Conrad Julius Ecklie (conrad_ecklie) wrote,
Conrad Julius Ecklie
conrad_ecklie

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Theatrical Muse: Week 154: Question 154

Name: Conrad Ecklie

Fandom:
CSI: Crime Scene Investigation

Word Count: 816


Dance.


They moved in perfect harmony to the static beat, the smiles on their faces wide and gleaming. The music blared out of a nearby car radio as their shoes scraped across rough car park gravel. The people nearby them cheered at such a display of random dancing, such a showing of vivacity. The music blared onwards, just as fast as it had previously been, but, then and there, the pair sped up their dancing, began to execute their steps faster and faster, as the world outside them became a blur, and they only had eyes for each other. While Michelle couldn’t quite match the expert execution of Ecklie’s steps, he had coached her, had shown her, what to do previously, and after some practicing at home, she had been able to do the best she could, without the decades of practicing he had had beforehand. Although the man with which she danced, was not the kindest or most warm hearted individual, he had gained the favour of many people because of his ability to dance well. The people around them, who were cheering at their display of movement, knew of his ability to find a beat and match it with steps improvised out of experience and love for the act of rapid, expressive dancing.

Ecklie extended his arms, dipping the woman he held hands with downwards, before twirling her close back to his body again. She smiled at him and he winked, and then, as the song drew to a close, he let go of her right hand and they swung outwards to face the crowd, faces bright, and shining as they bowed, his right hand still clasped tightly in her left. They left the improvised stage, and let another couple take their place as the radio begun to hum out a new song, something slower this time, more seductive. The crowd that was there, gave a hearty cheer to the new pair of entertainers, and the event continued. Las Vegas was a city of many cultures, of many people with many backgrounds. The group there was a mixture of Mexicans, Cubans and Brazilians, all living in the city for some reason or another, and who had left any differences between them, behind, in the seeking of dance, in the seeking of, companionship because of dance. Word had, somehow, in turn, reached Conrad Ecklie, and once invited, he had gone to, and joined in with, the festivities and the people who were there, who were present for no other reason but to dance and enjoy themselves.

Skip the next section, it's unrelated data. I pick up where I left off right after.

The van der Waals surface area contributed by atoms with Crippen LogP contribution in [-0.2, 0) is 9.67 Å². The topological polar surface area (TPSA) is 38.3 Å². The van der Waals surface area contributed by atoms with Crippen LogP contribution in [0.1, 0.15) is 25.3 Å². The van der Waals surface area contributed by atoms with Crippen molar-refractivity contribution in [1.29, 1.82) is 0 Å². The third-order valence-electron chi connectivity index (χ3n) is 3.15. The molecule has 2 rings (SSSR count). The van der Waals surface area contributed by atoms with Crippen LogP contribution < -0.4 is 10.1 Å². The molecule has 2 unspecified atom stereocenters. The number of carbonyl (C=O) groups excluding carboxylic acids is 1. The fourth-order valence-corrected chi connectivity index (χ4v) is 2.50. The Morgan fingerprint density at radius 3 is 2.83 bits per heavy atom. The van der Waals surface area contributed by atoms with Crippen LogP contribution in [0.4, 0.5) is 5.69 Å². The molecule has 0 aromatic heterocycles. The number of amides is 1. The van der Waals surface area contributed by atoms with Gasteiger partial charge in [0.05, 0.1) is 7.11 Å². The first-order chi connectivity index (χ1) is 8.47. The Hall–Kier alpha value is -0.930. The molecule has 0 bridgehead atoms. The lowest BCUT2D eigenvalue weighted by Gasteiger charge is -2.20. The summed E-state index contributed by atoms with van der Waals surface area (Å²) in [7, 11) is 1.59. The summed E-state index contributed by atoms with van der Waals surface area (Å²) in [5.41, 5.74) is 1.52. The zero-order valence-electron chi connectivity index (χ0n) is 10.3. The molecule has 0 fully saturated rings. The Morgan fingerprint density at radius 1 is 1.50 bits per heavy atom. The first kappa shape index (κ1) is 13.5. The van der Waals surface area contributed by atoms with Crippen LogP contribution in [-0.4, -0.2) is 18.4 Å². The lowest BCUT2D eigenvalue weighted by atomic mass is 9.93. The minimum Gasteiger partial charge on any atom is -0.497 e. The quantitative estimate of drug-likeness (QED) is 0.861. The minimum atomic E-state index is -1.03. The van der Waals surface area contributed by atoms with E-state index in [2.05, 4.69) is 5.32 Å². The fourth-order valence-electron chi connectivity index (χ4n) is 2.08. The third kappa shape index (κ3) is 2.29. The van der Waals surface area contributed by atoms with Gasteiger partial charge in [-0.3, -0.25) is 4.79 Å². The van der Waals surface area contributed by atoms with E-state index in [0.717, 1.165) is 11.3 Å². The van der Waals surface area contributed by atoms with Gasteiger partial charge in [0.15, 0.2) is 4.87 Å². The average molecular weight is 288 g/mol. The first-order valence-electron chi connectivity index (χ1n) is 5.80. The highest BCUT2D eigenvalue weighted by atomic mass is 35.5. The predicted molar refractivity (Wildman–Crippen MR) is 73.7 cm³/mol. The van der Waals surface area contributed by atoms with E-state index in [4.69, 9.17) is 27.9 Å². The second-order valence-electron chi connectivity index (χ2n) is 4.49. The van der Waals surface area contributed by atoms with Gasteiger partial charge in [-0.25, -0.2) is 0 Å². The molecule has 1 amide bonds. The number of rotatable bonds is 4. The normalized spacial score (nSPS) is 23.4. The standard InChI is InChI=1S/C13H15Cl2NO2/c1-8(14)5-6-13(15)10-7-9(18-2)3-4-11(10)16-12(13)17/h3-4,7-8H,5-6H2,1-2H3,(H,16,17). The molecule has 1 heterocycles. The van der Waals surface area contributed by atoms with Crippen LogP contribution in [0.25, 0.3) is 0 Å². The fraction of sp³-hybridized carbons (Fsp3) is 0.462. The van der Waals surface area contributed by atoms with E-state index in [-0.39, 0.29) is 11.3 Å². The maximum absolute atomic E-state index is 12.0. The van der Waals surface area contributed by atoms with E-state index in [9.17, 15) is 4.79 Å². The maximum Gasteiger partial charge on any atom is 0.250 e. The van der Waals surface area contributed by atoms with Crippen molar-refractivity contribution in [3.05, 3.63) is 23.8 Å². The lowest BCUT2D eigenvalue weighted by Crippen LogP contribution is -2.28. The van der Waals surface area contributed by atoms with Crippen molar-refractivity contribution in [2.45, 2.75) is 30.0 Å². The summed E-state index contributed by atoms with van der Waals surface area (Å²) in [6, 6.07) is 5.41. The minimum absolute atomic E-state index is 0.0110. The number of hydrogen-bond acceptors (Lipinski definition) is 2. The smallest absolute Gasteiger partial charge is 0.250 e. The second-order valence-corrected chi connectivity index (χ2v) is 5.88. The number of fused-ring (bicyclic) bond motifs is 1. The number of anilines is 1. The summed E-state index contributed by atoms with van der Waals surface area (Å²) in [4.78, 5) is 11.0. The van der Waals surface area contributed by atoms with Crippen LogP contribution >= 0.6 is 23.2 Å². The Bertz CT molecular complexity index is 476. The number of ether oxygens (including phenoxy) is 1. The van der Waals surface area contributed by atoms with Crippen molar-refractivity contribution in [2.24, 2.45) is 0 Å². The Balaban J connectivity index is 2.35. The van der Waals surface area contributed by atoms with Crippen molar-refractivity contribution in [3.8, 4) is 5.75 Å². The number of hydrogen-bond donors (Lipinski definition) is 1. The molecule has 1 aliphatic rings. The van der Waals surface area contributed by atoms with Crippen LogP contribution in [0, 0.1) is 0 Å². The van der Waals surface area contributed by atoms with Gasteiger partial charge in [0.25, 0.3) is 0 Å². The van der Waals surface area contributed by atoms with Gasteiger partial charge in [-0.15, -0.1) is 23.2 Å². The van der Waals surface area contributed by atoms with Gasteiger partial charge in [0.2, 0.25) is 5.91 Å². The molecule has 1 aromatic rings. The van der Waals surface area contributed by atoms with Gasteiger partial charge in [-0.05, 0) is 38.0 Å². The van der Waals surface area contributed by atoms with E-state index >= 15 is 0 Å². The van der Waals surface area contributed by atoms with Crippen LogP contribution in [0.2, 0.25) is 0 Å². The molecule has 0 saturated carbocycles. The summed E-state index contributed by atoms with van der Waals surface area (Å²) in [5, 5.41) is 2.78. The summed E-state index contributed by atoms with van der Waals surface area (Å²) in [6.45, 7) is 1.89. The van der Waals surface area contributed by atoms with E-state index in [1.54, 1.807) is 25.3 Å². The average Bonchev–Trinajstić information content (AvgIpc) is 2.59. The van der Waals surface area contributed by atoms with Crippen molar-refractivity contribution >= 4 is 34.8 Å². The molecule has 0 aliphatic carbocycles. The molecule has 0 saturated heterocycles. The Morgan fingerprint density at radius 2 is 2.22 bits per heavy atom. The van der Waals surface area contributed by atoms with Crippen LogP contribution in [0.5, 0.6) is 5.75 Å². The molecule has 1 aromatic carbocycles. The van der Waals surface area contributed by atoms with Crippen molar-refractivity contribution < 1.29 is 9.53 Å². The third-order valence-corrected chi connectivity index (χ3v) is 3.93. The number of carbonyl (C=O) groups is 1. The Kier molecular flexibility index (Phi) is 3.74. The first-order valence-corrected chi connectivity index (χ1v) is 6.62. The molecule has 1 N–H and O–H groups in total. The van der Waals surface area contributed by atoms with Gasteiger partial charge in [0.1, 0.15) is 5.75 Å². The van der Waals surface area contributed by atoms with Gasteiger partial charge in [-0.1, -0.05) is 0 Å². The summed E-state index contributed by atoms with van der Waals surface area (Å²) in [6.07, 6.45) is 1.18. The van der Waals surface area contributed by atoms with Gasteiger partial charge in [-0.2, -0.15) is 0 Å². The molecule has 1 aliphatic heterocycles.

“You do this often?” Michelle shouted over the cheering and the blaring music of the car radio. The man shrugged, a sly grin creeping onto his face as he kissed her lovingly on the forehead.

“I used to dance, more than I do now. When you dance, for as long as I have, you tend to be known in these unusual inner circles.” he replied, his voice trying to be loud above the vibrant cacophony of noise that surrounded them. He shrugged again and chuckled, his laughter lost to the wind, but his amusement evident. Pulling the woman towards him, the CSI hugged her, cradling her body in front of his chest as they watched the couple who now had taken the crowd’s attention. They looked almost unusual compared to the darker skin of the people around them. In the light of a slowly setting dusk, his pale skin with an olive tinge, and her obvious whiteness, put them out of place with the others around them. It didn’t matter though, because they had danced well enough to be acceptable and to have gained a general air of acceptance from those others at the event.

He loved to dance, and she loved him. Consequently, although it had been difficult at first, she had learned to love to dance also, because it was a time in which the pain that seemed so ever present in his eyes, lessened. When Conrad Ecklie danced, his wife could see, that he allowed himself, even if for a brief time, to forget some, but not all, or the horrors enacted on his family in the past. The man looked at her with loving eyes, and held her tight, and made sure she didn’t slip or fall or hurt herself. He knew that he had to focus on the moment, feel the movement, the dance, the spirit and being behind it. Conrad Ecklie knew, himself, that in dancing, just for a small amount of time he had to partially forget his pain, and let the dance take hold. It was all he could afford to do, and all he had ever allowed himself to do, because, while he could never forget what had happened to him, he could still enjoy the hurried, vibrant, ordered and fulfilling set of actions, that made up, and that was, dancing.
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